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American Association of Individual Investors Presentation Denver, Colorado chapter

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Title: American Association of Individual Investors Presentation Denver, Colorado chapter


1
American Association of Individual Investors
PresentationDenver, Colorado chapter
  • Retirement Investing Budgeting
  • How Much Can You Spend?
  • Manage Your Wealth Find the Answer!
  • November 8, 2006
  • Joseph Banach, Registered Investment Adviser
  • www.BanachWealthManagement.com

2
Retirement Investing BudgetingPresentation
Goals
  • A systematic wealth management approach
  • Life Cycle Wealth Examples
  • Ideal plan contingency plans
  • Build Confidence in your own approach
  • Basis for future detailed wealth management
    discussions

3
Retirement means different thingsto different
peopleWhat is Your Vision?
Trail walks
  • Casual exercise with friends

Travel to famous cities
Exploring nature
4
Presentation GoalA Clear Investment FocusAvoid
out-of-control feeling
Sometimes investing results feel like a Roller
Coaster
Its easiest to hear, see, and say nothing then
hope for the best
The goal is to focus the Wealth Management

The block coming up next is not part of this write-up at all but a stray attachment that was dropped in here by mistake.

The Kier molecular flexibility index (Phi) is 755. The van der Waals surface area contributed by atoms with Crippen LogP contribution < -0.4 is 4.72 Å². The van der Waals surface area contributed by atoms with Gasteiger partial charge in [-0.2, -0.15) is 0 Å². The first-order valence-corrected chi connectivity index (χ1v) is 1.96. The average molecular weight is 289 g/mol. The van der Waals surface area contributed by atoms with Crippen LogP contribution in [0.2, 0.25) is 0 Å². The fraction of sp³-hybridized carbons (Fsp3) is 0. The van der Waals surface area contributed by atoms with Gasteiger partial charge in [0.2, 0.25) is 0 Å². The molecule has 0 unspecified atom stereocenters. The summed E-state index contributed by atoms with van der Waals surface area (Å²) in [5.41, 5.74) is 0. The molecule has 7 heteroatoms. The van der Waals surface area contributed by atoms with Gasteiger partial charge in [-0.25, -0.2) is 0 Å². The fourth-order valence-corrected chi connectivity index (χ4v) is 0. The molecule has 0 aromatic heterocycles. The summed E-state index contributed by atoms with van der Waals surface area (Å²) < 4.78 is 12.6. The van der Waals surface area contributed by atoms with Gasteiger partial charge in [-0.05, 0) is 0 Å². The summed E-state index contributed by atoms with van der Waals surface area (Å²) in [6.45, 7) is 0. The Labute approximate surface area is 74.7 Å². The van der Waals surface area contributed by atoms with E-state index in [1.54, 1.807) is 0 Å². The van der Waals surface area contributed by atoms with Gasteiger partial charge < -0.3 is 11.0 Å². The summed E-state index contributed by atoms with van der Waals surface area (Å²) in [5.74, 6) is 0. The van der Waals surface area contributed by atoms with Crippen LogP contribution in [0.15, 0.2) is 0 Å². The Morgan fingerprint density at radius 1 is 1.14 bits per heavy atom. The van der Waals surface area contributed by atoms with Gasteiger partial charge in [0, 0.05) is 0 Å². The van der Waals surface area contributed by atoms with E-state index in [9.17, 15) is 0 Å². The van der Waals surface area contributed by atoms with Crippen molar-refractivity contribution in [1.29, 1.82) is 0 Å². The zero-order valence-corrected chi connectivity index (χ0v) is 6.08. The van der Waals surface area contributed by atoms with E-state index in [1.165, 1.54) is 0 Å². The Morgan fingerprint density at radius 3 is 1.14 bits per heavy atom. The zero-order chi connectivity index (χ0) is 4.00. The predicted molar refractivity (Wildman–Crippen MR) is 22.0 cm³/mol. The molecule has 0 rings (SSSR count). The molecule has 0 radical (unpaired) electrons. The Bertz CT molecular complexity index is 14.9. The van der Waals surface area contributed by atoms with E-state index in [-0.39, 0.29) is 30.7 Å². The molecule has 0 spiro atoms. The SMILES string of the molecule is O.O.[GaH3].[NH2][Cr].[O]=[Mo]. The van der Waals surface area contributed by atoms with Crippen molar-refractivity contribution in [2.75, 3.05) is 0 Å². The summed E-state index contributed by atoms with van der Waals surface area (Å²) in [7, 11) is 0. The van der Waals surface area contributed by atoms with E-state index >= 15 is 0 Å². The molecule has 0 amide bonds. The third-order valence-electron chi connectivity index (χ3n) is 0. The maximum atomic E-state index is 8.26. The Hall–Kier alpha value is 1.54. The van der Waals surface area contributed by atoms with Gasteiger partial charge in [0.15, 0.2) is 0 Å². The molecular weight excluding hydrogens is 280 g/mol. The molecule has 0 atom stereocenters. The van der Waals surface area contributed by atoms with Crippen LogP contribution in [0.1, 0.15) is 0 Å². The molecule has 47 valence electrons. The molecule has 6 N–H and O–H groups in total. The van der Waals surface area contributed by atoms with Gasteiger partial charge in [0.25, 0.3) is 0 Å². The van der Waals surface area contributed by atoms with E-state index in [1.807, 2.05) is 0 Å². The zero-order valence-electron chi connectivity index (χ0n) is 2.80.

process to achieve your goals
5
Retirement Investing BudgetingAgenda
  • Develop Wealth Planning Assumptions for examples
  • Investment asset allocation portfolio
    management
  • Tax planning and budgeting
  • Pre Retirement Wealth Accumulation
  • Ideal and contingency examples
  • Post Retirement Wealth Distribution
  • 401K and pension annuity spending plans

6
The GoalDont be broke when retired
  • .

7
Retirement Financial Goals
  • Ideal Goal
  • No Financial Risk
  • Automatic Cash Inflows
  • Constant Buying Power for Lifetime Retirement
    Spending
  • Our Practical Goal
  • Use Investment sources with SSI and possibly a
    pension to meet retirement spending needs

8
Tax Deferred Savings Assumptions
  • 401K other tax deferred savings plans -
    Excellent
  • Automatic discipline, tax deferral benefits
  • Pay full tax at withdrawal
  • At retirement may transfer assets to an IRA
  • Income tax rates at withdrawal
  • Assets held in tax-deferred accounts?
  • Examples Spend tax-deferred before taxable funds

9
Tax deferred investment accountsaccumulate value
faster than taxable accounts- T. Rowe Price
website example
  • The annual contribution limit to a Traditional or
    Roth IRA is the lesser of your earned income or
    4,000 for 2006 and 2007, and increases to 5,000
    in 2008. After 2008, this limit will be indexed
    for inflation and will increase in 500
    increments.
  • Investors who are at least 50 years old in a
    particular year may make "catch up" contributions
    for that tax year to accelerate the accumulation
    of assets in their IRAs. Those eligible are able
    to contribute an additional 1,000.IRAs Give You
    More After-Tax Income
  • Assumes contributions of 4,000 a year for 25
    years, then distributions for 20 years in a Roth
    IRA, Traditional IRA, and a taxable account a
    rate of return of 7 while contributing and 6
    during retirement and a tax rate of 27. 
    Contributions are made at the end of the period.
  • IRAs Give You More After-Tax Income Assumes